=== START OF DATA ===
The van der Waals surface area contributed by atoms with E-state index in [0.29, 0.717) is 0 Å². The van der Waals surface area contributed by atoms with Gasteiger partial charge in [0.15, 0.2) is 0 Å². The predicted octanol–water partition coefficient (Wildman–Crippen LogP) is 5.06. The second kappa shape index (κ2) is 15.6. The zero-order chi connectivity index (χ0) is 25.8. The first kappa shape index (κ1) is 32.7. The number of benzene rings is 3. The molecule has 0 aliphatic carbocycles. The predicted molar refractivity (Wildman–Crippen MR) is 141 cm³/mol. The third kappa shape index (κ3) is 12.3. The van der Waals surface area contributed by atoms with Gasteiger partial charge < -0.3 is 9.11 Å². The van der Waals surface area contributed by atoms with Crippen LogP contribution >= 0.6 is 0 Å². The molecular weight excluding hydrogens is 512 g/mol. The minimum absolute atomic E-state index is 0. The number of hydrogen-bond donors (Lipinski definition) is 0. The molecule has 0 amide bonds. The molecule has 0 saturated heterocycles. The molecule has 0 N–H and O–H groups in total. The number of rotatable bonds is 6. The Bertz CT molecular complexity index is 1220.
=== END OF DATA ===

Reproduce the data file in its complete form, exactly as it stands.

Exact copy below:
The van der Waals surface area contributed by atoms with E-state index in [0.29, 0.717) is 0 Å². The van der Waals surface area contributed by atoms with Gasteiger partial charge in [0.15, 0.2) is 0 Å². The predicted octanol–water partition coefficient (Wildman–Crippen LogP) is 5.06. The second kappa shape index (κ2) is 15.6. The zero-order chi connectivity index (χ0) is 25.8. The first kappa shape index (κ1) is 32.7. The number of benzene rings is 3. The molecule has 0 aliphatic carbocycles. The predicted molar refractivity (Wildman–Crippen MR) is 141 cm³/mol. The third kappa shape index (κ3) is 12.3. The van der Waals surface area contributed by atoms with Gasteiger partial charge < -0.3 is 9.11 Å². The van der Waals surface area contributed by atoms with Crippen LogP contribution >= 0.6 is 0 Å². The molecular weight excluding hydrogens is 512 g/mol. The minimum absolute atomic E-state index is 0. The number of hydrogen-bond donors (Lipinski definition) is 0. The molecule has 0 amide bonds. The molecule has 0 saturated heterocycles. The molecule has 0 N–H and O–H groups in total. The number of rotatable bonds is 6. The Bertz CT molecular complexity index is 1220.